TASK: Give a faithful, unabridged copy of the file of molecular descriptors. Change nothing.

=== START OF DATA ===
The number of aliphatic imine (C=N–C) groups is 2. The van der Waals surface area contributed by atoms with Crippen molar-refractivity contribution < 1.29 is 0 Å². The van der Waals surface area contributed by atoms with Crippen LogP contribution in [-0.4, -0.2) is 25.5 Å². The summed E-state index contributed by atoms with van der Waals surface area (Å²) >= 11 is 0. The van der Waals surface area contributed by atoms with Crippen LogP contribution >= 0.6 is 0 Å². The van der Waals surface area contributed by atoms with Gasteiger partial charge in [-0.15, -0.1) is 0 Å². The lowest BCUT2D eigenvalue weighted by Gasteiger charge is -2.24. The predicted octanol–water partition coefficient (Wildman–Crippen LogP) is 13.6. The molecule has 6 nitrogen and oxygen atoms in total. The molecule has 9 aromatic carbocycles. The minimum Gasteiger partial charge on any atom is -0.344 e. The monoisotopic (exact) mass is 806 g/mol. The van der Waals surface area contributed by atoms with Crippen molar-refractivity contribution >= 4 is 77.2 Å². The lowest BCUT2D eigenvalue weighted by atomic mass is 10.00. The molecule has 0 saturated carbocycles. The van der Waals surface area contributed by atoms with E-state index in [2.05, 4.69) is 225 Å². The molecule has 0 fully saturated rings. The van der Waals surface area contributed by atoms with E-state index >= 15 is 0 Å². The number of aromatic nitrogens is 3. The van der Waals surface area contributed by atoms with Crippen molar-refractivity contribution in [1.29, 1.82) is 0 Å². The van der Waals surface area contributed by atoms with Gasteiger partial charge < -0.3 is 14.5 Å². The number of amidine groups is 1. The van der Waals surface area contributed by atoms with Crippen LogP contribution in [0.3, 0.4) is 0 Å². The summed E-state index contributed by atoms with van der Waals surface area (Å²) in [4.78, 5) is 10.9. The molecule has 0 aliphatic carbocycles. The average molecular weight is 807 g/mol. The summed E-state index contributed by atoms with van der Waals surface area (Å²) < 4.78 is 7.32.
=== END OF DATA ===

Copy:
The number of aliphatic imine (C=N–C) groups is 2. The van der Waals surface area contributed by atoms with Crippen molar-refractivity contribution < 1.29 is 0 Å². The van der Waals surface area contributed by atoms with Crippen LogP contribution in [-0.4, -0.2) is 25.5 Å². The summed E-state index contributed by atoms with van der Waals surface area (Å²) >= 11 is 0. The van der Waals surface area contributed by atoms with Crippen LogP contribution >= 0.6 is 0 Å². The van der Waals surface area contributed by atoms with Gasteiger partial charge in [-0.15, -0.1) is 0 Å². The lowest BCUT2D eigenvalue weighted by Gasteiger charge is -2.24. The predicted octanol–water partition coefficient (Wildman–Crippen LogP) is 13.6. The molecule has 6 nitrogen and oxygen atoms in total. The molecule has 9 aromatic carbocycles. The minimum Gasteiger partial charge on any atom is -0.344 e. The monoisotopic (exact) mass is 806 g/mol. The van der Waals surface area contributed by atoms with Crippen molar-refractivity contribution >= 4 is 77.2 Å². The lowest BCUT2D eigenvalue weighted by atomic mass is 10.00. The molecule has 0 saturated carbocycles. The van der Waals surface area contributed by atoms with E-state index in [2.05, 4.69) is 225 Å². The molecule has 0 fully saturated rings. The van der Waals surface area contributed by atoms with E-state index >= 15 is 0 Å². The number of aromatic nitrogens is 3. The van der Waals surface area contributed by atoms with Crippen molar-refractivity contribution in [1.29, 1.82) is 0 Å². The van der Waals surface area contributed by atoms with Gasteiger partial charge < -0.3 is 14.5 Å². The number of amidine groups is 1. The van der Waals surface area contributed by atoms with Crippen LogP contribution in [0.3, 0.4) is 0 Å². The summed E-state index contributed by atoms with van der Waals surface area (Å²) in [4.78, 5) is 10.9. The molecule has 0 aliphatic carbocycles. The average molecular weight is 807 g/mol. The summed E-state index contributed by atoms with van der Waals surface area (Å²) < 4.78 is 7.32.